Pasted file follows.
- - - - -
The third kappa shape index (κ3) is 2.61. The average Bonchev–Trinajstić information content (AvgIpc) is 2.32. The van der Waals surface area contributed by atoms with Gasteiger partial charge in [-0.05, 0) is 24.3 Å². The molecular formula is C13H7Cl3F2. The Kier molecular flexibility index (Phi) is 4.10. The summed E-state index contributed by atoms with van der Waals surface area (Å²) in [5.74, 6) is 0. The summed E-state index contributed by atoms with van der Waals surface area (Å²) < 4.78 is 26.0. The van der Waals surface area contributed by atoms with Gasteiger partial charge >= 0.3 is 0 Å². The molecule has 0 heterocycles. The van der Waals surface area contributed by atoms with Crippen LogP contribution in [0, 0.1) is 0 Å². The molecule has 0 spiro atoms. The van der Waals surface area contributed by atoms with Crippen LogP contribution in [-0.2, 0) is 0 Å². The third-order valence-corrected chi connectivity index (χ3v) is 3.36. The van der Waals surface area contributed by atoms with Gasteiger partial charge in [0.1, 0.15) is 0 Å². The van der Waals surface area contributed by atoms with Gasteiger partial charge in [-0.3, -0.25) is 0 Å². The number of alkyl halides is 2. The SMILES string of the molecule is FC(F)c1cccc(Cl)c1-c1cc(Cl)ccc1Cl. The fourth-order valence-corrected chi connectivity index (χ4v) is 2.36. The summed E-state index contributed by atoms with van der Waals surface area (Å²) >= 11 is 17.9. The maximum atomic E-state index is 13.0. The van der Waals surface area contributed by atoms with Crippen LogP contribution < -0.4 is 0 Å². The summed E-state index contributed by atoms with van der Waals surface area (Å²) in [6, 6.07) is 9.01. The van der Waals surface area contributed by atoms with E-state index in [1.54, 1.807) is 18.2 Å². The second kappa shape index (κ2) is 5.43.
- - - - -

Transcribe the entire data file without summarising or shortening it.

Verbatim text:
The third kappa shape index (κ3) is 2.61. The average Bonchev–Trinajstić information content (AvgIpc) is 2.32. The van der Waals surface area contributed by atoms with Gasteiger partial charge in [-0.05, 0) is 24.3 Å². The molecular formula is C13H7Cl3F2. The Kier molecular flexibility index (Phi) is 4.10. The summed E-state index contributed by atoms with van der Waals surface area (Å²) in [5.74, 6) is 0. The summed E-state index contributed by atoms with van der Waals surface area (Å²) < 4.78 is 26.0. The van der Waals surface area contributed by atoms with Gasteiger partial charge >= 0.3 is 0 Å². The molecule has 0 heterocycles. The van der Waals surface area contributed by atoms with Crippen LogP contribution in [0, 0.1) is 0 Å². The molecule has 0 spiro atoms. The van der Waals surface area contributed by atoms with Crippen LogP contribution in [-0.2, 0) is 0 Å². The third-order valence-corrected chi connectivity index (χ3v) is 3.36. The van der Waals surface area contributed by atoms with Gasteiger partial charge in [0.1, 0.15) is 0 Å². The van der Waals surface area contributed by atoms with Gasteiger partial charge in [-0.3, -0.25) is 0 Å². The number of alkyl halides is 2. The SMILES string of the molecule is FC(F)c1cccc(Cl)c1-c1cc(Cl)ccc1Cl. The fourth-order valence-corrected chi connectivity index (χ4v) is 2.36. The summed E-state index contributed by atoms with van der Waals surface area (Å²) >= 11 is 17.9. The maximum atomic E-state index is 13.0. The van der Waals surface area contributed by atoms with Crippen LogP contribution < -0.4 is 0 Å². The summed E-state index contributed by atoms with van der Waals surface area (Å²) in [6, 6.07) is 9.01. The van der Waals surface area contributed by atoms with E-state index in [1.54, 1.807) is 18.2 Å². The second kappa shape index (κ2) is 5.43.